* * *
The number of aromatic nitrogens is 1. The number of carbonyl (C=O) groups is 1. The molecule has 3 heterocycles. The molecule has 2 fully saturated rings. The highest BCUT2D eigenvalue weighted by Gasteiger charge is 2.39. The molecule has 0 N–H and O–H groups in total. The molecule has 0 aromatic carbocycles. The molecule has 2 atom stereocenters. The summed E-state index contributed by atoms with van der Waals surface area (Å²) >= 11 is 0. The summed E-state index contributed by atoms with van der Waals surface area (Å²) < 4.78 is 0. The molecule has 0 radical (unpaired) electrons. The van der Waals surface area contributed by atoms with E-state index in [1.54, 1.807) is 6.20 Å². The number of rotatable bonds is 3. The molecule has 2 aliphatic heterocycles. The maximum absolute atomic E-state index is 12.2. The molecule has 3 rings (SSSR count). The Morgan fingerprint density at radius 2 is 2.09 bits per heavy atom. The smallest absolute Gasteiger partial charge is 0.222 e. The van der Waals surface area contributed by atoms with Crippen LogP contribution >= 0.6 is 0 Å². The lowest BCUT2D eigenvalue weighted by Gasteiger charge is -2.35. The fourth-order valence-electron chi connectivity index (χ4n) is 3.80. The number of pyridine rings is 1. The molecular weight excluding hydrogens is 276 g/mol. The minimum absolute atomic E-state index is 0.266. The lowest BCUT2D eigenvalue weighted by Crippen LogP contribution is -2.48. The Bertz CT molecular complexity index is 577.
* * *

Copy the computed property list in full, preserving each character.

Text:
The number of aromatic nitrogens is 1. The number of carbonyl (C=O) groups is 1. The molecule has 3 heterocycles. The molecule has 2 fully saturated rings. The highest BCUT2D eigenvalue weighted by Gasteiger charge is 2.39. The molecule has 0 N–H and O–H groups in total. The molecule has 0 aromatic carbocycles. The molecule has 2 atom stereocenters. The summed E-state index contributed by atoms with van der Waals surface area (Å²) >= 11 is 0. The summed E-state index contributed by atoms with van der Waals surface area (Å²) < 4.78 is 0. The molecule has 0 radical (unpaired) electrons. The van der Waals surface area contributed by atoms with E-state index in [1.54, 1.807) is 6.20 Å². The number of rotatable bonds is 3. The molecule has 2 aliphatic heterocycles. The maximum absolute atomic E-state index is 12.2. The molecule has 3 rings (SSSR count). The Morgan fingerprint density at radius 2 is 2.09 bits per heavy atom. The smallest absolute Gasteiger partial charge is 0.222 e. The van der Waals surface area contributed by atoms with Crippen LogP contribution >= 0.6 is 0 Å². The lowest BCUT2D eigenvalue weighted by Gasteiger charge is -2.35. The fourth-order valence-electron chi connectivity index (χ4n) is 3.80. The number of pyridine rings is 1. The molecular weight excluding hydrogens is 276 g/mol. The minimum absolute atomic E-state index is 0.266. The lowest BCUT2D eigenvalue weighted by Crippen LogP contribution is -2.48. The Bertz CT molecular complexity index is 577.